Returning to Norway after a holiday can be a really depressing experience. I just spent 12 days exploring Catalonia (specifically Tárrega, Lleida, Barcelona and Sitges) and I found returning tough, even though the temperature in Trondheim was actually higher! The effect is worse in the winter, where the low prices and warm weather of the Canary Islands in particular are difficult things to leave behind.
So it should come as no surprise that an estimated 50,000 Norwegians now call Spain their home. That’s 1% of the population of Norway.
Many of them are retirees, taking advantage of the difference between a Norwegian pension and a Spanish cost of living to live out an extremely comfortable retirement.
Another group heading south are the elderly that require care or physical treatment. The Norwegian Rheumatism Association owns Reuma-Sol, a centre for treatment and training on the Costa Blanca. However, this is more than just a medical centre. Reuma-Sol consists of 44 apartments, a gymnasium, training rooms, indoor and outdoor pools and more.
“Instead of building a new treatment centre in Oslo, local authorities can just build one in southern Spain,” said Lotte Tollefsen, a spokeswoman at the Norwegian embassy in Madrid. “It is easy to find qualified medical personnel and the climate is very beneficial to the patients. Compared to the Norwegian winters, it’s a soothing balm.” – Guardian
Norwegians working in Spain
But over the past few years, yet another group has emerged: younger Norwegians of working-age looking to save money and live in the sun. Up until recently it was difficult for them to sustain a lifestyle without being lucky enough to negotiate a remote working agreement with their Norwegian employer, or becoming fluent in Spanish. Now, with the increasing numbers of Norwegians heading south, several businesses have sprung up to employ them.
One of them is Max Dialog, a business services company working for multiple Norwegian clients, typically with telesales. I asked CEO Kim Håkenstad what draws the Norwegians he employs to Spain and he gave me three reasons:
It is mostly about the weather. In Norway, there are not many days with more than 20 degrees. Secondly the work opportunity here is good. Imagine if you earn 30,000,- in Norway and pay 34-40% tax. You can have the same amount here, in Spain, but pay only 15-22% tax. Finally, for many it is about trying something new in life. The culture here is very different! Some people have been here for more than two years. Of course, it is difficult to persuade everyone to stay, because a lot of people miss home.
One Norwegian blogger has lived in various parts of Spain and loves the lifestyle and change of focus she has experienced in her life:
In Norway you earn a lot more than in Spain, not just in amount of money but also in the relation money and cost of life, but in Spain you (I) can live on a lot less too. It’s all relative of course, but I don’t need the big house, the fancy car, the huge TV and all sorts of smart gadgets. The sun provides me with energy, and the cities I have lived in themselves provide a lot of entertainment in all forms.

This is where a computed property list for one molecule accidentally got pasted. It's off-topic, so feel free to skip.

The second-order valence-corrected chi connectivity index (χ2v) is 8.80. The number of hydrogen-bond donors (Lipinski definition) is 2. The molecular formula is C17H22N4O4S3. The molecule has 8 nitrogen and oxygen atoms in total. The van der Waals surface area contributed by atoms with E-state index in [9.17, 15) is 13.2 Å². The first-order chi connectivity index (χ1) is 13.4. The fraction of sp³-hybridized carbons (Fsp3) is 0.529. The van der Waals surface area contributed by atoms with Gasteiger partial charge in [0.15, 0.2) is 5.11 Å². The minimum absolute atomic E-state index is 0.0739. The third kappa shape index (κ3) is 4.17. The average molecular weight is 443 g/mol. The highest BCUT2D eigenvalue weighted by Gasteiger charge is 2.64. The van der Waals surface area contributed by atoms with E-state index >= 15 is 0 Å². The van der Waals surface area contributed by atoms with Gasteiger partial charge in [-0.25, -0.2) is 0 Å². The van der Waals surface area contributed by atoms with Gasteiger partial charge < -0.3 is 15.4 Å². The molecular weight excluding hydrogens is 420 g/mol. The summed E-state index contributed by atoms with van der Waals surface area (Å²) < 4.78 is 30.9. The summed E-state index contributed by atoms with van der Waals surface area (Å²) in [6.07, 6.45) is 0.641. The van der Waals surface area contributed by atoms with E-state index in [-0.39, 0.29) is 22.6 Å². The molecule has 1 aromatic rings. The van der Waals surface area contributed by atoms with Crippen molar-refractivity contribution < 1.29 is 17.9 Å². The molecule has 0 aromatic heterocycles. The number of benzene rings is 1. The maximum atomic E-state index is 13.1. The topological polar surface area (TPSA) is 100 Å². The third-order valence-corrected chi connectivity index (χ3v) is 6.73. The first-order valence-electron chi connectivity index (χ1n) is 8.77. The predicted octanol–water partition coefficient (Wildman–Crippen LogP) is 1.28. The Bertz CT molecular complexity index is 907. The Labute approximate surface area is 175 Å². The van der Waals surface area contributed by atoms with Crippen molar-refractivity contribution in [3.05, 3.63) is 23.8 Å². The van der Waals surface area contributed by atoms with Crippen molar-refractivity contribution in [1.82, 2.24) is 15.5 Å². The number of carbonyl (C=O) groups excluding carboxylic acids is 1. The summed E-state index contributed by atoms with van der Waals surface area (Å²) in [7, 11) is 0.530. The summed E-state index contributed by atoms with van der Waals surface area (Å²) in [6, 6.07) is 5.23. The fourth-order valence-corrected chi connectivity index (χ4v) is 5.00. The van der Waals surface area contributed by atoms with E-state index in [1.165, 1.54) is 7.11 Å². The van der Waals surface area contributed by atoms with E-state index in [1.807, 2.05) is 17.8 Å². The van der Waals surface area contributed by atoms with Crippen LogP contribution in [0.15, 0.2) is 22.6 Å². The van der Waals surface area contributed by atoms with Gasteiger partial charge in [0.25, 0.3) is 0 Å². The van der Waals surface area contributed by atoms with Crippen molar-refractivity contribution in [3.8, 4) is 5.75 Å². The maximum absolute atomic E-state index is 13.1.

I was wondering why life in Norway is more materialistic than here. But I guess habits of having stuff gets created when you have more money that “just enough”. Just as a cold climate invites you to have more things to make you feel more comfortable at home, as you evidently spend more time inside the house than here in Spain. – New Life in Spain
The Norwegian communities in Spain
The biggest concentration of Norwegians in Spain is along the Costa Blanca, specifically near the towns of Torrevieja and L’Albir. Here you’ll find a very visible community with Norwegian restaurants, health services, a Norwegian Club and even branches of Sjømannskirken, the Norwegian Church Abroad.
Another popular destination for settlers is over 1,000 miles away on the south coast of Gran Canaria. Arguineguin, once a typical Canarian fishing village, is now a very different place:
The Norwegians have especially taken the fishing village into their hearts, and the Norwegian population is quite large in the winter time. This might also be due to the Norwegian school, Norwegian church and a Norwegian health center being located in or just outside of Arguineguín. There is also a Norwegian doctor’s office – located at the marketplace in Arguineguin – and a big Norwegian-owned timeshare holiday resort named Anfi del Mar, located just outside of Arguineguín – Wikipedia
Kim Håkenstad doesn’t see the Norwegian invasion of southern Europe ending any time soon.
I think that this is just the start. Every month, there is something new starting up here. Things move on fast. It is only a few hours flight “home”, so why should we not? For example, I am from northern Norway. When I lived in Trondheim, it was 9-12 hours drive “home”. Now I use less time to get “home” and I live all the way over here in Spain.
Judging by the amount of emails I get from people desperate to move to Norway, I’m sure this will shock many of you. What do you think? Is the sun setting on the Norwegian dream?
Final photo credit: dmytrok